The Marvel Cinematic Universe uses a certain formula when it comes to its standalone superhero flicks. Typically, we see the before times: before Nick Fury recruited them, before they were world (or universe) renowned heroes, before they found power and purpose in the Avengers Initiative. But Natasha Romanoff never fit the Marvel superhero mold. Not because she wasn’t worthy, but because of her nontraditional entry into the universe. Black Widow was something of an enigma, her backstory played out in whispers.
So it makes sense that her standalone film is nontraditional, too. Not in format, necessarily, but in placement. Black Widow—which finally sees its release next week after months of COVID-19 shuffling—is the first film in Phase 4 of the MCU, but is set after Captain America: Civil War. Natasha is dead in the present timeline, but so alive here. In fact, Black Widow is one of the more palpably heartfelt stories in the saga thus far. It’s just a pity it comes post-mortem.
The film opens in Natasha’s childhood. She’s deep undercover in Ohio with other Russian operatives pretending to be a happy all-American happy. There’s patriarch Alexei Shostakov (David Harbour), mother Melina Vostokoff (Rachel Weisz), and little Yelena Belova (Violet McGraw as the kid version, Florence Pugh when she grows up). They flee the Midwest when their cover is blown, but not before we see a slice of their idyllic family life. A time when scraped knees were as bad as it got and fireflies lit up a summer-green lawn. It’s a sharp contrast to what comes next. They’re torn from the only family they’ve ever known, split apart, and forced to train in the Red Room. There, they lose all bodily autonomy and become Black Widows—elite assassins controlled by a cruel master named Dreykov (Ray Winstone).
Cut to the post-Civil War timeline. Natasha is now an Avenger and on the run. She hides out in Norway, where she lives in a trailer, watches James Bond on her laptop, and eats food out of cans. It’s about as normal as it gets for a galactic superhero, and seeing this juxtaposition from the splashier saga films is a nice antidote. Natasha’s humanity comes through in little touches: the way she quotes the Bond film on her screen and blasts music in her car. The blue hair dye she wore as a kid. Later, after a fight, she takes ibuprofen for her wounds.
It sounds silly, but all of these details come together and make Natasha a fully formed character for perhaps the first time in the MCU. She isn’t shot full of super serum or born into royalty or a daughter of gods. She’s a survivor who dreams about where she comes from. Whose abuse and trauma doesn’t define her, but gives her the most important thing an assassin can have: a heart.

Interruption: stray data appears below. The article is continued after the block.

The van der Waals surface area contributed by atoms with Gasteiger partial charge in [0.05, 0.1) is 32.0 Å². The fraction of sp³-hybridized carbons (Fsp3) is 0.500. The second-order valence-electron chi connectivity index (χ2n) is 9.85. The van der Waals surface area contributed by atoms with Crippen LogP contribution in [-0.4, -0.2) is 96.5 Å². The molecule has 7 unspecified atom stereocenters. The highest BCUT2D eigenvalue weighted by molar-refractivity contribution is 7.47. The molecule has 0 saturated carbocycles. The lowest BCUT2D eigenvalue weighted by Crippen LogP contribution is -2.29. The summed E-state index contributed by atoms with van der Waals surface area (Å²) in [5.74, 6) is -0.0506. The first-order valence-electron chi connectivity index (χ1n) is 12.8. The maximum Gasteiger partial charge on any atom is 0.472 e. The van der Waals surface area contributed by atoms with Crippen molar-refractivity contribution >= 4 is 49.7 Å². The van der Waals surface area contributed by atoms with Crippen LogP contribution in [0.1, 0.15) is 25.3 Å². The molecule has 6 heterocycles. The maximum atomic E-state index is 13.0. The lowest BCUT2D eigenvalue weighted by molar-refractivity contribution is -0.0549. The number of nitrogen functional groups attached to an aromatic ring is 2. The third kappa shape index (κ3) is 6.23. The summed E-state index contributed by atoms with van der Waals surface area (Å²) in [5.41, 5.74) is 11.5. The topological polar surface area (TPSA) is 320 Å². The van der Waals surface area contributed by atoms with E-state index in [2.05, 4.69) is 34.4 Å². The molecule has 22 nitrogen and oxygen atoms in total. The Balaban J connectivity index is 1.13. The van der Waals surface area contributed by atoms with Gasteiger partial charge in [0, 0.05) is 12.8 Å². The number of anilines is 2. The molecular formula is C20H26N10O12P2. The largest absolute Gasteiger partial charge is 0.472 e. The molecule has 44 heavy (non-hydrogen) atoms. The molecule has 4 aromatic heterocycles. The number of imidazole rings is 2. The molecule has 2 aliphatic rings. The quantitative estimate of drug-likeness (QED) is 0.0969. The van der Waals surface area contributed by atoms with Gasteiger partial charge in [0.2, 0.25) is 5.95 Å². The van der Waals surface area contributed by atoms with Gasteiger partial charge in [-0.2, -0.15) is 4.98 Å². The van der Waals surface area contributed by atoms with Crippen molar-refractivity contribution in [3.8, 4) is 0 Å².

It’s not long into her hideout that Natasha falls back into action, albeit on a less universal scale. This time, it’s personal. She encounters a grown Yelena in Budapest, who informs her that the Red Room is still in operation, although its whereabouts are unknown. Plagued by the guilt she associates with Budapest, Natasha decides to put an end to the Black Widow program for good. But to do so, she needs to round up the only family she’s ever known. She and Yelena set to tracking down their “parents.” Alexei, a serum-enhanced super-soldier once known as the Red Guardian (a.k.a. the Soviet’s version of Captain America), is now in prison. Melina, their mother figure, still works for the Red Room as a lead scientist.
When they finally do reunite, it’s both awkward and tender. Alexei shrugs off the abuse “his girls” endured. Melina struggles against her role in the system and her inner desires. And Natasha and Yelena attempt to come to terms with what family means to them. Was their childhood in Ohio just a sham, or was it truly the only time they were happy? They’re split in their feelings, and that dichotomy plays out in their actions. It also leads to an adorable sisterly camaraderie; Yelena especially loves taking the piss out of her famous sibling.
From there, the action ramps up, and occasionally bloats into incoherence. This is still a Marvel superhero film, after all; there’s bound to be explosions and endless grey action. The film also has the same dull color grading as the other MCU entries, which keeps things more muted than they need to be. But there’s enough heart and goodwill to shine through the dull. As we learn more about the Red Room and those associated with it, we learn more about Natasha and what drives her.
It helps that the performances are all top-notch. Johansson seems more relaxed in the character here, which makes sense after a decade in her shoes. This Natasha is still steadfast and precise, but there’s more vulnerability than we’ve seen before. Harbour has a lot of fun with Alexei and Weisz is as allusive as the character beats require. She feels the most under-utilized but I suppose that’s mostly by design. The real star of the show, however, is Florence Pugh. This comes as no surprise for Pugh fans, who watched her steal scenes from Meryl Streep in Little Women and scream her way to meme queendom in Midsommar. Here, she’s loose and funny, but also the film’s emotional center. The MCU should feel very lucky that they have her talent in their clutches.
Black Widow may not feel all that consequential in the grand scheme of things. Natasha is dead, after all. But director Cate Shortland and storytellers Jac Schaeffer, Ned Benson, and Eric Pearson did a lot to make this one special. Its “girl power” spirit never feels manufactured and its message for survivors is a powerful through-line. Black Widow proves that the MCU can scale down when it needs to, which is a card trick more valuable than one might think. Natasha may be dead, but Black Widow shows how powerfully her legacy lives on.